I think a lot of people were surprised at yesterday’s Town Meeting in Salisbury. Our Moderator, Wayne Smith (one of five people present who have lived in Salisbury for more than 50 years), moderated a 20 minute discussion on Article 11 about whether to approve funding for BLSG. Moderator Smith warned us first that a lot of people might have something to say. Select Board Chair, Paul Vaczy, implored us to be civil and respect our neighbors’ ideas during the discussion. At least 11 people stood, held the microphone, and presented their opinion or question on the issue.
I had pen and paper ready to fact check. My plan was to eventually rise and point out any false or misleading claims made by the speakers. I was especially worried that some of the BLSG leadership’s old tropes (reducing arbovirus risk, preventing a repeat of the 1980s, following a “pollinator protection plan”) would be repeated. I never rose to speak.
I did not make any comment during the discussion because no misleading claims were made. To my surprise, when the discussion ended no one had said anything in support of BLSG. No one presented the reasons that they were planning to vote yes on Article 11 to fund BLSG. Everyone who spoke was opposed to funding BLSG or was searching for a way to change how BLSG operates, for example by using town funds to pay for larvicides instead of adulticides. No one argued that what BLSG does is effective, or safe, or worth the money they are asking for.
The position to “Vote NO on 11” carried the day. Almost. A few of us were shocked that when Moderator Smith ended the discussion on Article 11 he got in the last word. Smith lives on the shore of Lake Dunmore and does not opt out of roadside spraying. Before he introduced the next Article for discussion, he warned the crowd in a grave tone that if we vote no on Article 11, we would no longer be part of BLSG and would get no mosquito control of any kind. Smith has a right to express his opinion but doing so from behind his moderator podium was probably inappropriate. Smith’s ominous statement was also probably incorrect.
If the town votes no on Article 11, Salisbury will not have appropriated any money to pay BLSG during the 2020-2021 fiscal year. If that happens, BLSG may not provide any services in Salisbury during that year. BLSG’s by-laws state; “Failure of a town to pay in a timely manner may result in suspension of services to that town until payment is made.” There is no mention in the by-laws or the original 1978 municipal agreement about what may force or allow a town to leave the BLSG District. Failure to appropriate funds for BLSG will not automatically remove Salisbury from BLSG. In fact, it is reasonable to assume that Salisbury could remain a member of the mosquito control district and its two representatives could continue to sit as voting members on the BLSG Board of Trustees.
Other members of that board will not be happy with Salisbury’s insubordination and could possibly vote to remove the town from the BLSG District, but with no guidance from the by-laws it is not clear whether that would be legal. As Jeff Whiting, Vice Chair of the BLSG Board, said during the February board meeting; “At some point it becomes a negotiation.” In other words, if Salisbury votes to provide no funds to BLSG, the two parties may have the opportunity to negotiate a new agreement. This agreement could incorporate Salisbury’s desires to control mosquitoes differently from the way BLSG has always done things.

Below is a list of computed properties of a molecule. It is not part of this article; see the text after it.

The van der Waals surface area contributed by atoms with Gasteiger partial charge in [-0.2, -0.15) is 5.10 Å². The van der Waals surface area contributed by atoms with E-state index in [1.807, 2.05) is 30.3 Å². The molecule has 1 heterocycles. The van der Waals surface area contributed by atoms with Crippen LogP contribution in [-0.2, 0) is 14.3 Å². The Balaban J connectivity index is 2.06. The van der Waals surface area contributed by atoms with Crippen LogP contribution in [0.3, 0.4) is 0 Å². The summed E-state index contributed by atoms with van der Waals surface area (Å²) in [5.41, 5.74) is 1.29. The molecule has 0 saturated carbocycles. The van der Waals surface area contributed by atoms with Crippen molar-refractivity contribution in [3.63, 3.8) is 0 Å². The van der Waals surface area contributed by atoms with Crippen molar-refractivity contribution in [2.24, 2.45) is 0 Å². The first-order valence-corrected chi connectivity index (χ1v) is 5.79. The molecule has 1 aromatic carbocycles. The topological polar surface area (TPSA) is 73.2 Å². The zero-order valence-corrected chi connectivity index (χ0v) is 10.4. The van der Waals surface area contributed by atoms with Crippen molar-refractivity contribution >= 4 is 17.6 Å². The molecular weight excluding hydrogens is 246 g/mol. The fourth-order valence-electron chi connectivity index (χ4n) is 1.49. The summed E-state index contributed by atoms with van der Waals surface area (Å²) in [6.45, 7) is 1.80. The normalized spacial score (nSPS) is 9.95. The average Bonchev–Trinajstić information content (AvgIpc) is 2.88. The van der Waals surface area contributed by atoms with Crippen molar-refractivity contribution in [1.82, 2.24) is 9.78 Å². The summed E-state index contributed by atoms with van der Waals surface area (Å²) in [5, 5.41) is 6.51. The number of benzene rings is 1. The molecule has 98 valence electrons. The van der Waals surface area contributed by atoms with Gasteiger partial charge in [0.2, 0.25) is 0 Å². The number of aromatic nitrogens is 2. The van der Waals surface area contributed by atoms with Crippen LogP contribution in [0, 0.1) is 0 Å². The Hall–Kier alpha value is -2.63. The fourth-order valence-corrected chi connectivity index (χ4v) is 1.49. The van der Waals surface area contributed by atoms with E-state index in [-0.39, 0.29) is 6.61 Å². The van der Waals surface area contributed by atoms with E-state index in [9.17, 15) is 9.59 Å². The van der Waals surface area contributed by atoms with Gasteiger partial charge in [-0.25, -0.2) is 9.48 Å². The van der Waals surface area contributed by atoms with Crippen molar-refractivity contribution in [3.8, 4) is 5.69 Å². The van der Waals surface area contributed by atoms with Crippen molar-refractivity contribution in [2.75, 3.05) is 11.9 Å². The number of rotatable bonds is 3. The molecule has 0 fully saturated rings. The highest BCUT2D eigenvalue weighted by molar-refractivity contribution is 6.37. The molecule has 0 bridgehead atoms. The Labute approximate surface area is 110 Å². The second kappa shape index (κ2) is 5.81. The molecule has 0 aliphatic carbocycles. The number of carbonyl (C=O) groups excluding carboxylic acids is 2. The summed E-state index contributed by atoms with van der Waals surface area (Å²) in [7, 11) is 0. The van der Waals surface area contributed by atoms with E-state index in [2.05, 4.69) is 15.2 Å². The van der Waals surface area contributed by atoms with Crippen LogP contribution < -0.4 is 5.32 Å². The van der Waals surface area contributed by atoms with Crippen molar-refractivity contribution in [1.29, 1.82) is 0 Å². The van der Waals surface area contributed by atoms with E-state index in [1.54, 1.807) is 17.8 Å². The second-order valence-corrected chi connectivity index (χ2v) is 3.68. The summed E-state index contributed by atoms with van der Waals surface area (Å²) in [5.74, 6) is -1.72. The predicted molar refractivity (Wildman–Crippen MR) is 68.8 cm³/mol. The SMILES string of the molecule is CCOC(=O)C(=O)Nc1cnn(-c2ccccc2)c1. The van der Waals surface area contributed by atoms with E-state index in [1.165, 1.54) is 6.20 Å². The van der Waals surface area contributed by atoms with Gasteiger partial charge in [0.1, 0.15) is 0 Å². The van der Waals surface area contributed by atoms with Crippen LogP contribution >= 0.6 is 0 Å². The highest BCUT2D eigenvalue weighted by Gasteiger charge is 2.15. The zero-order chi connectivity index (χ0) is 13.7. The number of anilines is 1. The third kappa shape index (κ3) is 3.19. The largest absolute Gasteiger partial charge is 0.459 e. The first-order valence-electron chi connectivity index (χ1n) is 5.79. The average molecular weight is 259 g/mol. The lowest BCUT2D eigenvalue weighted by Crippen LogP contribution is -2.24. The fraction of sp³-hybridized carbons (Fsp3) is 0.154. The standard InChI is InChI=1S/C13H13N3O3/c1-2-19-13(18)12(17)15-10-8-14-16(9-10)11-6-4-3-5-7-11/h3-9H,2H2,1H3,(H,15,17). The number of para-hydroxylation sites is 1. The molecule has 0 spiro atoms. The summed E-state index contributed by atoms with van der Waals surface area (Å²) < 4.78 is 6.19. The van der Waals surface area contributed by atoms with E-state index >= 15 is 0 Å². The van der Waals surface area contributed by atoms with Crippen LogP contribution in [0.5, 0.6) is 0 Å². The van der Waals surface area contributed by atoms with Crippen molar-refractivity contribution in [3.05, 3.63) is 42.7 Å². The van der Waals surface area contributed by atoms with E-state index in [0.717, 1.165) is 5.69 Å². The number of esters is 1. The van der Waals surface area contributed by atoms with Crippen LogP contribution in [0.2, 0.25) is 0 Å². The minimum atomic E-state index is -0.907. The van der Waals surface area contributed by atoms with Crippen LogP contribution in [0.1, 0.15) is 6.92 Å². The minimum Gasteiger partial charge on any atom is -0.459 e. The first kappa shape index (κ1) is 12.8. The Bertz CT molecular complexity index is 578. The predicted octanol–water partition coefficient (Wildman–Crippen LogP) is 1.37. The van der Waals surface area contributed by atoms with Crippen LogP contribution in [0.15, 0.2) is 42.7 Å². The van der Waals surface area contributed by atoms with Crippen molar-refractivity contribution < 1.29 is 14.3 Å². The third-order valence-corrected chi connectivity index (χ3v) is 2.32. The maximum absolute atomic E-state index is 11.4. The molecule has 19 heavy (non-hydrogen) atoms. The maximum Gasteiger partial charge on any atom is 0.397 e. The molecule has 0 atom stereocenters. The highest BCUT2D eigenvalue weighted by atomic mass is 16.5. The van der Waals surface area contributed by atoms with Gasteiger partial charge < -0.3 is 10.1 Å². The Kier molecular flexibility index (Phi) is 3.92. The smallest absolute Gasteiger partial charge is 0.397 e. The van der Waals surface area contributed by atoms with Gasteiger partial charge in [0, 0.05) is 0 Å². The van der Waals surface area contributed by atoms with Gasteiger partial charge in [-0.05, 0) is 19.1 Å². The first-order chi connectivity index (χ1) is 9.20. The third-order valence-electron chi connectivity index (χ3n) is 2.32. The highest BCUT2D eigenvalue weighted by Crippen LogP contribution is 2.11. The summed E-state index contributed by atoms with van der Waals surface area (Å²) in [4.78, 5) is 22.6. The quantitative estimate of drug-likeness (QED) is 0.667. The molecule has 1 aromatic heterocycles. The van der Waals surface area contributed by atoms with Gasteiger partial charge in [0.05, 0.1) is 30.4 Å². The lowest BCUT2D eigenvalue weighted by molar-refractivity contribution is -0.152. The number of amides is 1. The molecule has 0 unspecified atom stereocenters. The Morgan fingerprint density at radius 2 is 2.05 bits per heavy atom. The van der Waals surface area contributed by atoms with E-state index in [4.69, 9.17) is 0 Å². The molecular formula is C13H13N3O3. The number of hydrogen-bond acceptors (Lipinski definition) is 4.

Another issue up for negotiation could be Salisbury’s equity in BLSG. BLSG owns several pickup trucks with pesticide sprayers. They own property and a building in Brandon. They own an Argo amphibious vehicle. Most of what BLSG owns was paid for with funds from the member towns. If Salisbury exits BLSG, does it receive a share of that equity? Maybe more importantly, if Salisbury exits without receiving any payout for its share of the equity, does it still have a claim to it? For example, if in the future Salisbury votes to rejoin BLSG would it be required to buy into that equity as Pittsford is doing now, or would a claim to its share of the equity still be valid?
These questions are not considered in any BLSG documents and could require fresh legal opinions. Other questions have more predictable answers. If Salisbury votes yes on Article 11 and appropriates $26,000 to BLSG, BLSG will be emboldened to continue offering its expensive and ineffective Band-Aid adulticide and incomplete larvicide treatments. On the other hand, if Salisbury votes no on Article 11, there is a possibility of more thoughtful, scientific, safe, and effective mosquito control.
This new plan could recognize that the area near Lake Dunmore, where outdoor summer recreation is economically important, deserves special consideration. Experts could devise a plan of high-resolution monitoring for adults and larval mosquitoes and micro-targeting of larvicide treatment. BLSG’s current ham-fisted strategy of fumigating the entire shoreline when people complain about mosquitoes could be replaced with a more strategic effort which meets the approval of everyone in the town.
No one in Salisbury thinks any change of this kind will happen if we approve BLSG’s funding for another year. Voting NO on Article 11 on Tuesday, March 3 might be the best path forward for everyone.